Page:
Outside in the sun, he apologised. ‘That was all my fault,’ he said. I’m sorry.’

She sighed, and it sounded to Peter as though she did a lot of sighing. ‘No,’ she said, ‘you were right. I stole the meat.’


‘Do you mean why did I steal?’

He nodded.

‘It’s a long story.’

‘Tell me.’

She looked at him, then turned away. ‘I have to get home,’ she said, and started walking.

He watched her, bewildered, then hurried after her. ‘No,’ he said, ‘listen. I want to help.’

She stopped and turned to him, scepticism in her eyes. ‘How do you think you can help?’

‘I want to understand.’

She turned and started walking again. He fell in beside her. ‘Please?’

Another of those deep, hopeless sighs. ‘You’d never understand.’

‘Are you married?’

‘Of course.’



A pause. Then: ‘Is that why you stole?’

Another sigh, as though all this was a waste of her breath. ‘Yes,’ she said in an exasperated tone. ‘I stole to feed my children.’

‘But your husband…’


‘Can’t what?’

‘Can’t feed the children. Won’t, I should say.’

‘I don’t understand.’

‘I told you you wouldn’t.’

They were passing a café with tables on the footpath. Het took her arm. ‘Look,’ he said, ‘I really want to know. Please. Please sit and I’ll get coffee.’

She could see he wasn’t going to let it rest, so with another of her long sighs, she sat, resting the shopping bag on the ground beside her. He sat opposite her until a waiter came and took his order. ‘Do you want something to eat?’ he asked.

She shook her head.

‘Do you have to wear that scarf?’


‘The scarf. Are you a muslim or something?’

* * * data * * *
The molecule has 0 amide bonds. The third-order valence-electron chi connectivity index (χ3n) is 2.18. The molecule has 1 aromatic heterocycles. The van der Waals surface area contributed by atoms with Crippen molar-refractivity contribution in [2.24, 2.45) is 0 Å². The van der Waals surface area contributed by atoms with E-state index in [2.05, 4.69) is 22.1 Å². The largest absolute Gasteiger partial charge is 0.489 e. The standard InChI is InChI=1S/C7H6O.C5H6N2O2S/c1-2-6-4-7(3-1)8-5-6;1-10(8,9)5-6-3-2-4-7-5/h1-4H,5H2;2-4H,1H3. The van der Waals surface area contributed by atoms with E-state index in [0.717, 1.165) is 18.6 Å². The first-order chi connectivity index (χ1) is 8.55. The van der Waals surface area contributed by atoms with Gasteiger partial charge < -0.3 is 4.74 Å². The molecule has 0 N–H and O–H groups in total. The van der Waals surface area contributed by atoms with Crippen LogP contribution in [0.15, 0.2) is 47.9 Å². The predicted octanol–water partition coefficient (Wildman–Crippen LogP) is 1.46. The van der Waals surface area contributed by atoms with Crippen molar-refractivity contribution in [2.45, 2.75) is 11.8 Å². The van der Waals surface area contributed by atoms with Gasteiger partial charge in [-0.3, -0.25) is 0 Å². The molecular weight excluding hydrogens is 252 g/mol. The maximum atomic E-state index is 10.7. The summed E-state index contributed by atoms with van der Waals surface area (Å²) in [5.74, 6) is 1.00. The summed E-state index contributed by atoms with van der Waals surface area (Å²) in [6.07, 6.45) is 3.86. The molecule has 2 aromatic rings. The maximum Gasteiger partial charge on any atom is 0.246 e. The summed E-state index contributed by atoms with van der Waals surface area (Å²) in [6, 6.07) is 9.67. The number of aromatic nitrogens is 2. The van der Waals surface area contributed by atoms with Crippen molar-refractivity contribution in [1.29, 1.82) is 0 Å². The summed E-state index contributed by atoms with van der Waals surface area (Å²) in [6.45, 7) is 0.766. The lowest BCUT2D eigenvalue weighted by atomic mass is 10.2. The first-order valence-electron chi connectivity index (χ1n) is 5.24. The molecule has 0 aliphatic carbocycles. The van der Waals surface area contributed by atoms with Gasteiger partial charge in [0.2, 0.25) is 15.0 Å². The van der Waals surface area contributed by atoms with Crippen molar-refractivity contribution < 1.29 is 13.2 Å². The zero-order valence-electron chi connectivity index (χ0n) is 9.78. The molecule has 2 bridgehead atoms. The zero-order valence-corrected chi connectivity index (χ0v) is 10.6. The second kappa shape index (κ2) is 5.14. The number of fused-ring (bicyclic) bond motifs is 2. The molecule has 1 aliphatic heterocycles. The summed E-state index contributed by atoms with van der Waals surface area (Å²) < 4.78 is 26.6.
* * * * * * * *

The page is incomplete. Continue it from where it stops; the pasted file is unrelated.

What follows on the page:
She looked bemused. ‘Do I look like a muslim?’

‘Well, yes. Perhaps.’

‘I’m not,’ she said, and un-knotted the scarf at her throat. Her hair was shoulder-length and gleaming black, very wavy. Luxurious, Peter thought.

The coffee came, and she sipped it.

‘Tell me,’ Peter said.

‘There’s nothing to tell.’

‘Why did you steal?’

‘Perhaps I’m just a thief?’

He looked at her and hoped that she was lying. ‘I don’t want to believe that.’

She dropped her head. ‘We’re broke,’ she said. ‘Broke and in debt.’

‘How? And how much?’

‘Coke. And more than you could imagine.’

He stared at her. She didn’t seem the type. ‘You mean drugs? Cocaine?’

‘Amongst other things.’

‘You don’t…’

He head snapped up. ‘I don’t look the type? Is that what you were going to say? What type is that? What, a lawyer? A banker? A stockbroker?’

‘I don’t know.’

‘Yes, I didn’t think you would know. Yeah, I’m the type alright. But it’s not me, it’s my husband. It’s Max.’ And she started to cry, her head shaking a little as she sobbed.

He could think of nothing to say. He reached across the table and put his hand on hers, but she pulled it away with a jerk as though electrified. She glared at him. ‘Look, I know you think you did me a good turn back there… well, you did, I can’t argue with that. But nothing you can do will help. Just piss off and do your do-gooding somewhere else, okay?’

He didn’t move. This was a bloody sight more serious than he could ever have imagined.

She looked at him again. ‘Go on, piss off.’

‘Can’t you leave him and start again?’

She stared at him. ‘Leave him? I love him.’

‘Oh.’ He was out of his depth, and he knew it. He shrank back.

She clearly despised him. She leaned forward across the table. ‘D’you know what our latest plan is?’ she hissed. ‘I’m going to have to go on the game, and the bloke we owe the money to is going to be my pimp. This’ll go on until we pay off what Max owes him. Years.’ She sat back, satisfied that she had shocked him, sure now that he would, at last, piss off and leave her alone. But saying it, too, had shocked herself, and the realisation that she had no options, and no hope, finally burst upon her. She was beyond sobbing now, sat back with tears rolling down her beautiful face.

He was silent for a while, watching her. When she seemed to have calmed a little, he asked ‘What’s your name?’

She turned to him slowly, and a hardness stiffened her face. ‘Why d’you want to know? Want to be first, do you, before I get too fucked up?’

He didn’t answer her. He took a card from his wallet and wrote his mobile number on the back. He put it beside her on the table. ‘If you ever change your mind and think I can help after all, ring me, eh?’

She got to her feet, bent to pick up her shopping bag and walked away.